My prepared talk at last night’s Emergent Response Policies roundtable:

Germany discusses instituting a Case-Fatality Rate instead of general 7-day incidence per 100’000 to decide on further measures. A good move, in my opinion, but not one that will calm either side of the denier/panic debate. With vaccinations reaching 40%+ in many countries, the initial impetus for instituted lockdowns and mask mandates, the need to take strain off the health care system, must be revisited.

The German “Intensivregister” (in German) shows steadily declining cases of ventilated and non-ventilated patients, despite a rise in infections and the rapid emergence of the Delta variant in Europe.

Understanding, that masks are at best infection speed bumps and that only restrictions on event and gathering sizes as well as vaccinations have any hope at curbing health care overload for good, more must be done to educate and inform those who are either misguided about the mechanics and dangers of a vaccination or are on the fence due to other reasons.

We also must put much more effort into ensuring it is understood, that these vaccines do not prevent anyone from becoming infected or infecting others1 but are valuable and needed tools to greatly reduce the incidence of moderate to severe COVID-19, Long COVID, and death in those who are infected. Given the current strains, widespread vaccination coverage could ensure a drop below Influenza morbidity and mortality numbers.

Our current modeling shows a significant drop at 40, 56, 68, and 73 percent vaccinated adults and adolescents above the age of 16 if social distancing rules are maintained below a rate of 56% vaccinated (no large2 public events) and mask requirements are maintained until a full dose +14 day vaccination rate of 68% has been reached. Outdoor mask requirements do not, in observational studies and one review, show much of a reduction in spread but might be useful for other reasons. It has also been shown that even “made unusable” FFP2 masks (e.g. having been cleaned, reused, or used for periods of time exceeding manufacturer specifications) can contribute significantly to pandemic spread reduction3.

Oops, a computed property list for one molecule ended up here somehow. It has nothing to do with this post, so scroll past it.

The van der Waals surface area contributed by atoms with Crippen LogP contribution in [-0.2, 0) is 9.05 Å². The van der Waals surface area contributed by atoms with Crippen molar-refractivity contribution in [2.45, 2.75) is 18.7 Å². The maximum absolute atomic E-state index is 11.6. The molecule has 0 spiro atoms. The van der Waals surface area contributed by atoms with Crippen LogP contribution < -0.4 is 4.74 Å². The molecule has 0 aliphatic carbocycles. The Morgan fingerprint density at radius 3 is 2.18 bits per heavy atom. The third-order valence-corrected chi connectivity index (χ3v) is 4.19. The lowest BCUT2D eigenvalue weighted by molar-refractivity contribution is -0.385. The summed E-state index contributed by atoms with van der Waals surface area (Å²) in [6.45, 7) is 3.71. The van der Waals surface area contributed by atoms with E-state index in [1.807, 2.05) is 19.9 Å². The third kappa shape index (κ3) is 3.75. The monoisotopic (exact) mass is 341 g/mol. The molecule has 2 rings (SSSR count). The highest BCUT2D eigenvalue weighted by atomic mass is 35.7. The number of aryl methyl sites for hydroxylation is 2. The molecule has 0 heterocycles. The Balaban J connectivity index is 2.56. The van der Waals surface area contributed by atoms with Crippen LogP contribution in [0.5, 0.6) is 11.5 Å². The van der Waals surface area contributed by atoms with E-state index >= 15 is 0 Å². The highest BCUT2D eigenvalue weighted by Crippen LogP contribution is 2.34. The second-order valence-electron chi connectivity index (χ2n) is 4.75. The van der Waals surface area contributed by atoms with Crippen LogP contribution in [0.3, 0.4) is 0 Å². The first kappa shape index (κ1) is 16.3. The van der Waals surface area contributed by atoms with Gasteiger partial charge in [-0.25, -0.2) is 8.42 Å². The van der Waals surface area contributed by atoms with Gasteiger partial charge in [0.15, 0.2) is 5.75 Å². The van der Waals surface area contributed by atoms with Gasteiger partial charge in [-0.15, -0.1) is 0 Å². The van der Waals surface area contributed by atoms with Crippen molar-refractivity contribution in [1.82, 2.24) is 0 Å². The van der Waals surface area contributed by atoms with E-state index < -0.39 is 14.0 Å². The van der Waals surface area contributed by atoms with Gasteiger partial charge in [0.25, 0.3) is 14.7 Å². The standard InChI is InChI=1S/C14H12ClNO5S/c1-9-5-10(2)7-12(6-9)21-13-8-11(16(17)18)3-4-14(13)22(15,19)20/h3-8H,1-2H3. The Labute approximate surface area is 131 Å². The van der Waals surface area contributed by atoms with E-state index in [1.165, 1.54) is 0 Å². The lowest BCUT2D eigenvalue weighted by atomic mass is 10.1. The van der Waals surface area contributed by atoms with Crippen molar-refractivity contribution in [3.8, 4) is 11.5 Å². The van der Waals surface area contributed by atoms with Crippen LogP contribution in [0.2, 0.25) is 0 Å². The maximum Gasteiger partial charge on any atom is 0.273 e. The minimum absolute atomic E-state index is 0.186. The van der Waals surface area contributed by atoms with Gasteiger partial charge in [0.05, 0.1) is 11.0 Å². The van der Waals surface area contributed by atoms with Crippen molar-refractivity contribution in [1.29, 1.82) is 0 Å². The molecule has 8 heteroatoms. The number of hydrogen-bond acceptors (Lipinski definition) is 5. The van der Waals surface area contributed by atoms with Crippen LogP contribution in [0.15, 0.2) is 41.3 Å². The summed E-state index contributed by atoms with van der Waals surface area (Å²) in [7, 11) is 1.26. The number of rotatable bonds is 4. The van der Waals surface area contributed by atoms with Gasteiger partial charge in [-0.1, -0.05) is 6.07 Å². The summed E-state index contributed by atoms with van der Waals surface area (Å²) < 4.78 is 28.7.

Masks show a “small to moderate” effect on individual infection rates per eCDC, but provide a much larger effect on pandemic control.

This is well stated in a study by Howard et al:

By contrast, the effect of masks on a pandemic is a population-level outcome where individual-level interventions have an aggregate effect on their community as a system.

In other words, masks in a pandemic behave like highway tortoises (slow drivers in the fast lane): the act of slow driving does not in itself impart a significant effect upon the driver or the cars following directly behind. A chain effect, modellable in in a fluid dynamics simulation, however, shows increasing effects on cars following the initial cohort, down to a predictable traffic jam and total gridlock up to 45 minutes past the initial slow down event.

Masks and social distancing remain therefore important tools in source control (making sure infected and vaccinated individuals do not infect unvaccinated individuals) and pandemic control (“breaking the chain,” slowing the viral spread).

It is, however, imperative to switch our view from overall infection rates to infective events requiring medical intervention and hospitalization, including death, to model further responses. Rather than being the determining factor in response modeling, seven day incidence per 100’000 should become an important factor but not the driving model.

  1. The much decreased time-in-host for vaccinated carriers of SARS-CoV-2 does contribute statistically significant to a reduction in infection rates. However, the belief that vaccinations fully prevent infections or transmission might negatively impact this, as those who are fully vaccinated begin to enjoy additional freedoms or assume they are no longer at risk for either. [return]
  2. The value for “large” has been debated ad absurdum. For the regression model we assumed “large” to mean gatherings of 20 and more people without mandatory SARS-CoV-2 testing prior to meeting. [return]
  3. But it should be clear, that reusing FFP masks, cleaning them, or wearing them (link in German) beyond the (generally 8h) time limit does render them functionally incapable of performing most protective measures. [return]
Mikka Luster @mikka